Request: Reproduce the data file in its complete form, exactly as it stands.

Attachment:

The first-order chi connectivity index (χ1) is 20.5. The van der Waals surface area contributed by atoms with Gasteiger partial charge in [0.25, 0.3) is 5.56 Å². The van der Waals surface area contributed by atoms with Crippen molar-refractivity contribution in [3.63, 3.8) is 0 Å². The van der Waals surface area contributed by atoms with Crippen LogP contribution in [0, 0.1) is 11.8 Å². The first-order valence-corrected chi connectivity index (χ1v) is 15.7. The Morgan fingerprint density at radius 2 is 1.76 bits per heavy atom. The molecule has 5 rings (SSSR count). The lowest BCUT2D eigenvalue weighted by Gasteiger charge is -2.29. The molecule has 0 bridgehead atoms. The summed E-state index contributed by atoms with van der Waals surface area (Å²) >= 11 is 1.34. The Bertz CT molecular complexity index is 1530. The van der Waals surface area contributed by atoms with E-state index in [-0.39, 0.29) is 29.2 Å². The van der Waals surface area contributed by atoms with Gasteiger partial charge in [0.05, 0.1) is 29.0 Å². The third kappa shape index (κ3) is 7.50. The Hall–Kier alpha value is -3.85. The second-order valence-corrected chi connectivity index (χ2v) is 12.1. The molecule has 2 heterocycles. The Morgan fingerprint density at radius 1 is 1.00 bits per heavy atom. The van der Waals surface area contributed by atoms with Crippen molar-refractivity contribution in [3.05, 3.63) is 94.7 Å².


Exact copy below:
The first-order chi connectivity index (χ1) is 20.5. The van der Waals surface area contributed by atoms with Gasteiger partial charge in [0.25, 0.3) is 5.56 Å². The van der Waals surface area contributed by atoms with Crippen molar-refractivity contribution in [3.63, 3.8) is 0 Å². The van der Waals surface area contributed by atoms with Crippen LogP contribution in [0, 0.1) is 11.8 Å². The first-order valence-corrected chi connectivity index (χ1v) is 15.7. The Morgan fingerprint density at radius 2 is 1.76 bits per heavy atom. The molecule has 5 rings (SSSR count). The lowest BCUT2D eigenvalue weighted by Gasteiger charge is -2.29. The molecule has 0 bridgehead atoms. The summed E-state index contributed by atoms with van der Waals surface area (Å²) >= 11 is 1.34. The Bertz CT molecular complexity index is 1530. The van der Waals surface area contributed by atoms with E-state index in [-0.39, 0.29) is 29.2 Å². The van der Waals surface area contributed by atoms with Gasteiger partial charge in [0.05, 0.1) is 29.0 Å². The third kappa shape index (κ3) is 7.50. The Hall–Kier alpha value is -3.85. The second-order valence-corrected chi connectivity index (χ2v) is 12.1. The molecule has 2 heterocycles. The Morgan fingerprint density at radius 1 is 1.00 bits per heavy atom. The van der Waals surface area contributed by atoms with Crippen molar-refractivity contribution in [3.05, 3.63) is 94.7 Å².